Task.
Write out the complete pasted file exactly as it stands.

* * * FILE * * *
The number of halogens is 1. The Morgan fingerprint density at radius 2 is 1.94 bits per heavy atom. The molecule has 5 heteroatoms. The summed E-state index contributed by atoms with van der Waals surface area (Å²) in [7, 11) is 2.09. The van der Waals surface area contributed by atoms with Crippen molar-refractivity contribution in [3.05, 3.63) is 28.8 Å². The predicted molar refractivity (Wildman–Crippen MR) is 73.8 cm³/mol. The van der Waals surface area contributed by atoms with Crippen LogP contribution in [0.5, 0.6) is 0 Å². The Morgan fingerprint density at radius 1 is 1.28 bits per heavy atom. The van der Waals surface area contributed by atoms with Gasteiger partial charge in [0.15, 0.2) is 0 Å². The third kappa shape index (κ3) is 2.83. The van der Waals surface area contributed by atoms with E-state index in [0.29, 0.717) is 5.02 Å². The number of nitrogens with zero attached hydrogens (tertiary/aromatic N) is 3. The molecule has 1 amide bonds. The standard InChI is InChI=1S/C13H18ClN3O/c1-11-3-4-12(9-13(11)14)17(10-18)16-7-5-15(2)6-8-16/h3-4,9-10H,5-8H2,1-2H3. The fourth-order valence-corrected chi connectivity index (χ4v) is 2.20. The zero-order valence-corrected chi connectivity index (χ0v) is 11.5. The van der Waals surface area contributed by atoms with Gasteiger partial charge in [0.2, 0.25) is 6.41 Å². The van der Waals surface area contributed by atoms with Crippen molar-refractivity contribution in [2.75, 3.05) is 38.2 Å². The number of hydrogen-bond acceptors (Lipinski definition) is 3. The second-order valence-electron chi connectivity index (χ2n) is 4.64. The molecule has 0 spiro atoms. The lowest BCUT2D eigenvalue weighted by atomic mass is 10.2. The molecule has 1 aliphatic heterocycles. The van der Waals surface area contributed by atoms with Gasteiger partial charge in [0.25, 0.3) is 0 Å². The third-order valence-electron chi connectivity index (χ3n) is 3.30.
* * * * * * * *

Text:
The number of halogens is 1. The Morgan fingerprint density at radius 2 is 1.94 bits per heavy atom. The molecule has 5 heteroatoms. The summed E-state index contributed by atoms with van der Waals surface area (Å²) in [7, 11) is 2.09. The van der Waals surface area contributed by atoms with Crippen molar-refractivity contribution in [3.05, 3.63) is 28.8 Å². The predicted molar refractivity (Wildman–Crippen MR) is 73.8 cm³/mol. The van der Waals surface area contributed by atoms with Crippen LogP contribution in [0.5, 0.6) is 0 Å². The Morgan fingerprint density at radius 1 is 1.28 bits per heavy atom. The van der Waals surface area contributed by atoms with Gasteiger partial charge in [0.15, 0.2) is 0 Å². The third kappa shape index (κ3) is 2.83. The van der Waals surface area contributed by atoms with E-state index in [0.29, 0.717) is 5.02 Å². The number of nitrogens with zero attached hydrogens (tertiary/aromatic N) is 3. The molecule has 1 amide bonds. The standard InChI is InChI=1S/C13H18ClN3O/c1-11-3-4-12(9-13(11)14)17(10-18)16-7-5-15(2)6-8-16/h3-4,9-10H,5-8H2,1-2H3. The fourth-order valence-corrected chi connectivity index (χ4v) is 2.20. The zero-order valence-corrected chi connectivity index (χ0v) is 11.5. The van der Waals surface area contributed by atoms with Gasteiger partial charge in [0.2, 0.25) is 6.41 Å². The van der Waals surface area contributed by atoms with Crippen molar-refractivity contribution in [2.75, 3.05) is 38.2 Å². The number of hydrogen-bond acceptors (Lipinski definition) is 3. The second-order valence-electron chi connectivity index (χ2n) is 4.64. The molecule has 0 spiro atoms. The lowest BCUT2D eigenvalue weighted by atomic mass is 10.2. The molecule has 1 aliphatic heterocycles. The van der Waals surface area contributed by atoms with Gasteiger partial charge in [0.25, 0.3) is 0 Å². The third-order valence-electron chi connectivity index (χ3n) is 3.30.